Toddler getting a vaccination by a pediatrician

Important advice when dealing the media.

Because the federal government and health insurers are covering the cost of the COVID-19 vaccine and its administration, it is generally inappropriate for healthcare organizations to bill a patient receiving a vaccine. But mistakes happen. 

A client of mine recently called in a panic, as they discovered they had inadvertently billed a number of patients for their vaccinations. Their experience offers some lessons. First, when it comes to big, high-profile billing issues, the types of things that might get you on TV, it can be worth taking the time to provide broad education to everyone in the billing department.  

Choosing when to send a notice is challenging. There are innumerable billing issues, and if you are emphasizing everything, functionally, you aren’t emphasizing anything. But I do not think that anyone was terribly surprised that this particular error wound up garnering media coverage. Generally speaking, you are not going to be on TV for billing with the wrong site of service. But making a mistake on a national health priority is the sort of thing that generates news stories above the fold and teaser previews on television. When a mistake is likely to be high-profile, it can be worth a department-wide note to make sure everyone knows the rule.

Second, put real effort into training everyone who might interact directly with patients on strategies for ensuring that any patient who calls with a question about their bill both is, and feels, listened to. It is somewhat common for anyone, including customer service professionals, to get too committed to defending a position. When the first patients called with questions about the vaccine, they received pushback from the billing office. The patients had identified a problem, but their concerns were dismissed or minimized. Even when staff recognized an error, they assumed it was unique, and failed to encourage a broader review of other patients. Since the callers generally knew that they were right and the person they were speaking to was wrong, getting the pushback was extremely inflammatory. It is bad enough to get a bill that you know you aren’t supposed to receive, but then when the person you call to correct it chooses to argue with you, that can trigger the desire to call the local news station.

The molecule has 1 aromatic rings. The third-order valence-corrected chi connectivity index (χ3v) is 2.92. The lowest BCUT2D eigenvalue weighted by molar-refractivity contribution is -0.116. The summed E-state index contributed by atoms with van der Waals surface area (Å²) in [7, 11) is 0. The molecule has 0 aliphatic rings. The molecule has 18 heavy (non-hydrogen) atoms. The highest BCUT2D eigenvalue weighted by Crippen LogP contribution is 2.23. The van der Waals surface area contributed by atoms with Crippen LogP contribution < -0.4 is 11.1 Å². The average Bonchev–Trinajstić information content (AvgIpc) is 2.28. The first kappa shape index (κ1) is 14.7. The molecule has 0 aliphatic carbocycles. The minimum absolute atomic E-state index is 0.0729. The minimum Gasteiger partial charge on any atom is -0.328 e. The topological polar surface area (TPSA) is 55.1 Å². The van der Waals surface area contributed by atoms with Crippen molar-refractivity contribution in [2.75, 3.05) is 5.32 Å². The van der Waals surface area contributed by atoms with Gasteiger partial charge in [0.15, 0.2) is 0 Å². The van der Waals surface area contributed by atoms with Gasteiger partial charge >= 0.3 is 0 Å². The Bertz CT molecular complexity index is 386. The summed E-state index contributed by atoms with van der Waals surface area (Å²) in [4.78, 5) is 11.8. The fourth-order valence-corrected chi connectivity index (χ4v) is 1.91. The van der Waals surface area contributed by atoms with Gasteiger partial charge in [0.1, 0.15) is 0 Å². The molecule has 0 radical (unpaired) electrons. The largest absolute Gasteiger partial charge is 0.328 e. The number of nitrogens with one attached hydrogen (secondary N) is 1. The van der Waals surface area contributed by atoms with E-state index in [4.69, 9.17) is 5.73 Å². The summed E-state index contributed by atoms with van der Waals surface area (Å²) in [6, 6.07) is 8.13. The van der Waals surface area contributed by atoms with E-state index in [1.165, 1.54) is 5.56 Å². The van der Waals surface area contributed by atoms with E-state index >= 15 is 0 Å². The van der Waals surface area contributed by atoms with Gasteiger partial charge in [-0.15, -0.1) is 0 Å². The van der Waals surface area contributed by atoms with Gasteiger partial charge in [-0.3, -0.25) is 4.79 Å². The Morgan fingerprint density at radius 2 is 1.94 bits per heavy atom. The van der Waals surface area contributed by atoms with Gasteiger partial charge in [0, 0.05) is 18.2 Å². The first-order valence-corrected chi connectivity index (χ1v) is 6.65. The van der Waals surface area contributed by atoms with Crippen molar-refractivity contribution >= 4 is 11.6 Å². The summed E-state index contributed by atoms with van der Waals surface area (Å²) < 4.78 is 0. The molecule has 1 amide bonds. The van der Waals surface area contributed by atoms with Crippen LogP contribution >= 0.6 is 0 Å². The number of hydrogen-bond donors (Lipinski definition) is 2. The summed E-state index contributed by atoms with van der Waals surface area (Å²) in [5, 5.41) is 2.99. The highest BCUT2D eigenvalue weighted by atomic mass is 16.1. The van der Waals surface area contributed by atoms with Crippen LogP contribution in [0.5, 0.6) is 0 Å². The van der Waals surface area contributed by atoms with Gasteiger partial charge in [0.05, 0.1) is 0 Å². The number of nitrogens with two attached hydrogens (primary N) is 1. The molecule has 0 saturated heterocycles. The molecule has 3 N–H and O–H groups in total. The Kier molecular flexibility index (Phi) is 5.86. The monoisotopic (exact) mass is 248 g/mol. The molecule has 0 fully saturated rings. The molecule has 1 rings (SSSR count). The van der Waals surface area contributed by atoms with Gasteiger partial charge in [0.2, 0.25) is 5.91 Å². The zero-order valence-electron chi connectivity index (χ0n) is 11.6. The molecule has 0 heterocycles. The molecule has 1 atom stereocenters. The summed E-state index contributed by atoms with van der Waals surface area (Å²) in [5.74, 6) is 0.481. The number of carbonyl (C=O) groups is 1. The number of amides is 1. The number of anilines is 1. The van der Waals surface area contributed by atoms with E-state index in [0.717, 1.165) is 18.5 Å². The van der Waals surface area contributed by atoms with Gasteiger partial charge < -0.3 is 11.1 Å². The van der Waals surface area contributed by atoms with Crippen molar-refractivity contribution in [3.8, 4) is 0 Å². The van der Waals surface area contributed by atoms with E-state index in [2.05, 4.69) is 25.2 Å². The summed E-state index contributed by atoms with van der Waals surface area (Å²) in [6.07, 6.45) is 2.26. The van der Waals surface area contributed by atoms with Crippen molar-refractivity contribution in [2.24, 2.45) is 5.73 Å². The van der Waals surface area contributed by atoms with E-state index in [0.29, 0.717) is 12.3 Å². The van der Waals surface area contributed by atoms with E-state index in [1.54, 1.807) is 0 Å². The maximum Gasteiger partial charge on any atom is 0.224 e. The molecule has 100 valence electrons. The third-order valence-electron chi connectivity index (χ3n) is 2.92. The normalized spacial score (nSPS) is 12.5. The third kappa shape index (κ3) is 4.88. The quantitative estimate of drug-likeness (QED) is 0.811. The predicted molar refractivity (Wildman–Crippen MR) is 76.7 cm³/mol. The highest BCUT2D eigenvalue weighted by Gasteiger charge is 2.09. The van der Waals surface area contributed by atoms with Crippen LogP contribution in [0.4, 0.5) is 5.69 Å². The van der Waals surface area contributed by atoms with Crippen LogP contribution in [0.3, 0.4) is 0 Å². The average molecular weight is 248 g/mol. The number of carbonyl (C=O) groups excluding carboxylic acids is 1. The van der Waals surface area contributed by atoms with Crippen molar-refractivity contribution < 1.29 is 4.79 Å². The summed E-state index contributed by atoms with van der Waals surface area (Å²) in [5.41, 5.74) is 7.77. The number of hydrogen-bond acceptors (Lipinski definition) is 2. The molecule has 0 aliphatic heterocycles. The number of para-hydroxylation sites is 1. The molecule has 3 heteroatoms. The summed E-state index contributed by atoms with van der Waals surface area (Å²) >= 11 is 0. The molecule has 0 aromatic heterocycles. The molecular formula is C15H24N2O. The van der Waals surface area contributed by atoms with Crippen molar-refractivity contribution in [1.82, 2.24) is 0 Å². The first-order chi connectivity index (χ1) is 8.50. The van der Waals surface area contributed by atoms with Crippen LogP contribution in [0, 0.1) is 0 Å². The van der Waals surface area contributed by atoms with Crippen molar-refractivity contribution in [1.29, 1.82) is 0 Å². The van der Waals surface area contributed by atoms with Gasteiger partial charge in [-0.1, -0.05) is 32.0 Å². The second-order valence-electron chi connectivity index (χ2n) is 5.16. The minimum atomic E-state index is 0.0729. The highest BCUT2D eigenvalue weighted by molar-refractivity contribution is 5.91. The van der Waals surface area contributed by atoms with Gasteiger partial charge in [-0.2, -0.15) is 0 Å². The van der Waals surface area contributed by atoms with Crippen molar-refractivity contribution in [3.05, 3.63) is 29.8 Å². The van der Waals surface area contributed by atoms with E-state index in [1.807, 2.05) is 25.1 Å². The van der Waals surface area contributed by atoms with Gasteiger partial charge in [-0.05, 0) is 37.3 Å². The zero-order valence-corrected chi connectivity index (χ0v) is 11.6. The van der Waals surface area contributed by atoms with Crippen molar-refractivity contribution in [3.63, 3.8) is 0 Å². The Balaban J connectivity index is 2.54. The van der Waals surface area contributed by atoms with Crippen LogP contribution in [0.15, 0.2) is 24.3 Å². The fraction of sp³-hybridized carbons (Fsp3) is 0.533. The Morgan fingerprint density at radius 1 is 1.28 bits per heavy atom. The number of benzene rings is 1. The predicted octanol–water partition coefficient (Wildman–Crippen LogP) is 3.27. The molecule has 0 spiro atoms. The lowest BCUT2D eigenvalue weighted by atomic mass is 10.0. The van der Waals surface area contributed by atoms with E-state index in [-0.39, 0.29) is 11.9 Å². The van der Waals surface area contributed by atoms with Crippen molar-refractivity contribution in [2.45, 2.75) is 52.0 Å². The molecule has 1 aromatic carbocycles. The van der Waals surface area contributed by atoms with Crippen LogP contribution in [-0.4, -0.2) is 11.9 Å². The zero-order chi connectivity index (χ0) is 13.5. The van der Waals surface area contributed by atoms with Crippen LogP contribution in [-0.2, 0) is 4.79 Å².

Which brings me to my final point. Whether you are talking to the patient or the local TV station or newspaper, what should you say? Many lawyers recommend avoiding all comments to the media, or offering a curt “no comment.” I strongly disagree with that strategy. In a situation where you know you’ve made a mistake, an apology is usually a wise strategy. Whether you are dealing with a frustrated patient or a concerned regulator, there is a very real possibility that that person’s main goal is to get a sense that you recognize the problem and are going to fix it.

While there are certainly some people who will want to exploit the error for financial gain, it is far more common to encounter someone who just wants to be treated with respect. An apology will often defuse what is otherwise an explosive situation. I am not suggesting talking with the media is risk-free, and you certainly want to avoid a situation in which you present something as factual unless you are 100 percent certain it is correct.

If you have insurance that may cover any liability, it may be worth confirming that the insurer won’t try to deny coverage because you have apologized. But in most situations, a well-crafted apology is a sound risk management strategy. 

Programming Note: Listen to David Glaser’s “Risky Business” reports every Monday on Monitor Mondays, 10 Eastern.

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